5. missdq

    missdq Rookie

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    Aug 14, 2007

    lots of great ideas here. just reading them gave me an idea. i work in a small school with only one class per grade. so my students basically know each other already, as do I, kind of. (unfortunately its the bad ones u usually hear about)

    i'm thinking of writing each student's name on an index card and randomly placing them on students' backs. Then each kid will have to ask yes or no questions to figure out which classmate they have. then once they've discovered their hidden identity i will give them time to interview that student.

    hope u all understand what im trying to say. i'm just scared it might take too long, but i think it could really be fun. what do u guys think??
     
  6. TeacherC

    TeacherC Connoisseur

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    Aug 14, 2007

    QueenB- I love the doctor thing! I have never heard of that before!
    missdq, I think your game will work well, and I don't think it would take too much time...and if it starts getting long, you could give extra clues to help!
    Other than these ideas, I have heard of students getting into groups (you can pick teams- as many as you want), give them a piece of paper and a pencil, and have them make a list- either as many verbs, nouns, adjectives they can think of, shapes, words that start with "C"...anything...they have to work as a team and it's kind of a diagnostic tool to see where they are at.
    Also a treasure hunt- finding things around the room with a team using clues, gets them used to the room and some of the other students...
    I can't think of anything else right now, but if I do I'll post again. I'm sure you get lots more good ideas!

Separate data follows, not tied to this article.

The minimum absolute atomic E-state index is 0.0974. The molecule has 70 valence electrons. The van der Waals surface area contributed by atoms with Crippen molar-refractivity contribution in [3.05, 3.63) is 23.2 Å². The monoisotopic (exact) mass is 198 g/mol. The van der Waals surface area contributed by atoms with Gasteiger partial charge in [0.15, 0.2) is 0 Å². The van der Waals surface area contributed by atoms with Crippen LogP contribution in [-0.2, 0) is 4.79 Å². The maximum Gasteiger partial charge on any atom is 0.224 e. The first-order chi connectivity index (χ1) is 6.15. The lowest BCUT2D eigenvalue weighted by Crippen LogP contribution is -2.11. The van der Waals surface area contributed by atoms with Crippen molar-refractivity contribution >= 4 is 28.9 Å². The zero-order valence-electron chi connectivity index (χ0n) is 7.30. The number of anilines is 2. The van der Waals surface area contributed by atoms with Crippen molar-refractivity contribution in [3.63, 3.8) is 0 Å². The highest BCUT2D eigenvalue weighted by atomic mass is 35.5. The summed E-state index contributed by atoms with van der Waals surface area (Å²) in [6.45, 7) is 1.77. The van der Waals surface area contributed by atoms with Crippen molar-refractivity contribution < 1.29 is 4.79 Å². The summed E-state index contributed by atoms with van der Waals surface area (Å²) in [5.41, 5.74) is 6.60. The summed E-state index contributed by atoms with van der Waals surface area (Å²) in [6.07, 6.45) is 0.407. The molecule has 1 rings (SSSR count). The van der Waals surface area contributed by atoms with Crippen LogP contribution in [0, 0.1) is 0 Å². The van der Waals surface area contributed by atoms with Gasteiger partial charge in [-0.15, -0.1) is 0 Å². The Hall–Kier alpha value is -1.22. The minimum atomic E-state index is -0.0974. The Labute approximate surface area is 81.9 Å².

7. Miss D 530

    Miss D 530 Rookie

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    Aug 14, 2007

    An activity I used last year that worked well was having the children take a paper cup and draw three things on it that represented themselves. They went up one at a time and presented their cups, and after each child finished, he/she added their cup to a pyramid of cups on the front table. Once everyone was completed we discussed how the pyramid represents our class family, and how it's important to support one another, cooperate, be a team, etc.. because when one person doesn't (remove a cup from the center, the pyramid will fall) it affects our whole class. It was a great ice breaker and a cute mini lesson on teamwork.
     
  8. summersun61

    summersun61 Comrade

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    Aug 14, 2007

    This year at open house I am going to give them a "homework bag" that has the following written on it:

    "I know I'm really neat,
    but I don't like to brag.
    All you have to do,
    is look inside this bag!"

    "Fill this bag with three items that best describes you and bring it to school on the first day to share."


    On the first day of school we will share our bags (brown lunch bags) and get to know each other. We might even make it a memory bag (try and remember one thing in each person's bag). I will do one as well. If someone doesn't come to open house then they will get the bag on the first day of school and share the following day

    I have never done this before but it sounds like fun! :)
     
  9. classemom

    classemom Rookie

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    Aug 14, 2007

    I love the poem...I was wanting to do something like this, but didn't have a poem or have it all figured out...so thanks for sharing! It will be great!! :)